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Cultural Arts

Many Māori researchers have mahi-toi skills. Mahi-toi, arts and the production of art, is where a concept takes physical form, and is brought into the physical realm by mahi-ā-ringa. The mahi-toi practitioner is the conduit. When the practitioner is also the researcher and vice versa, these vernaculars can enrich each other, and structure the work. Setting research writing practice beside mahi-toi practice also lends theoretical and analytical frameworks that could be useful for mahi-toi practitioners in linking creative practice with academic research. (Jani Katarina & Taituha Wilson 2017).

Purakau Productions has found that following this practice has enabled them to delve deeper into the world of Te Ao Maori, gaining additional insights into mindsets of taha Maori.

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Mahi-toi Cultural Arts: About



Kariponia - a kakahu (cloak) woven as a gift for the New Zealand Consulate in Los Angeles. This was inspired by the colours of the Californian flag, and presented to the Honourable Saskia McCulloch - Deputy Consul General, at the conclusion of the director's historical presentation 'Moka Te Kaingamata - The Treaty: To Sign or Not to Sign?' at the NZ Official Residence near Hollywood in July 2023.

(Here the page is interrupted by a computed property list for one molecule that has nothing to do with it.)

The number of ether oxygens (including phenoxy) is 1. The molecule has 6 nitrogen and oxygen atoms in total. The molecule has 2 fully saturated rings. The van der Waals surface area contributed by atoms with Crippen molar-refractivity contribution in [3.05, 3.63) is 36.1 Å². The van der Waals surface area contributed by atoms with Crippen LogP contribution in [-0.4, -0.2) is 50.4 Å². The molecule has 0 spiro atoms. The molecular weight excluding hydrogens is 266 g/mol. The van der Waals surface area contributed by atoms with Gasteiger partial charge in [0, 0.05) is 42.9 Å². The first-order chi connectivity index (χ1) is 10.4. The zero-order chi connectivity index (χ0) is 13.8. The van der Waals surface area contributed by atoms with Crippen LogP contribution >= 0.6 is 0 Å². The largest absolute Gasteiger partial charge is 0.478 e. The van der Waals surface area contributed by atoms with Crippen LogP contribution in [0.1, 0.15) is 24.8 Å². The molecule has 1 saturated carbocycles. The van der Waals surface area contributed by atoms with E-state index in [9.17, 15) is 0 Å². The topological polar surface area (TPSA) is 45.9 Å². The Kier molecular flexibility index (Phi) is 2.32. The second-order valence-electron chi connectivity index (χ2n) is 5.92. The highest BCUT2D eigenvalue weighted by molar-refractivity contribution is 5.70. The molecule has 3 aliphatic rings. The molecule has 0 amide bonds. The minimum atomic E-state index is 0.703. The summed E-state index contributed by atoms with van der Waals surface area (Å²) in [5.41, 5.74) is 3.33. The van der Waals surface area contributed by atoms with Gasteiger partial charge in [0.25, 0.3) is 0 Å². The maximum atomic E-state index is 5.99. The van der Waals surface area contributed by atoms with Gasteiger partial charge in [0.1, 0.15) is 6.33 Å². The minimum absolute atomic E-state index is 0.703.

A bouquet that was woven and created by the director, his wife Delise, and Lyn Davidson; on behalf of the NZ Consulate Canberra, for the Christchurch Memorial.

A replica re-creation of the kakahu (cloak) which Hongi Hika gifted King George IV when they met in London in November 1820. The original is in The British Museum.

Pukepuke-Ahitapu - a kakahu (cloak) which the director wove, and which is named after his great grandfather, who was a Ngapuhi rangatira (chief). This particular style is called a Korirangi, with the design imitating the plumage of the Pacific Cuckoo. It was first worn at an indigenous event at the NZ Consulate in Canberra.

A series of custom harakeke putiputi bouquets, which we gifted to the cast of the theatre production 'Reckoning: Te Waiata Paihere Wairua - The Sounds of Woven Souls' at Darlinghurst Theatre, Saturday, 16th September 2023.

Mahi-toi Cultural Arts: Portfolio
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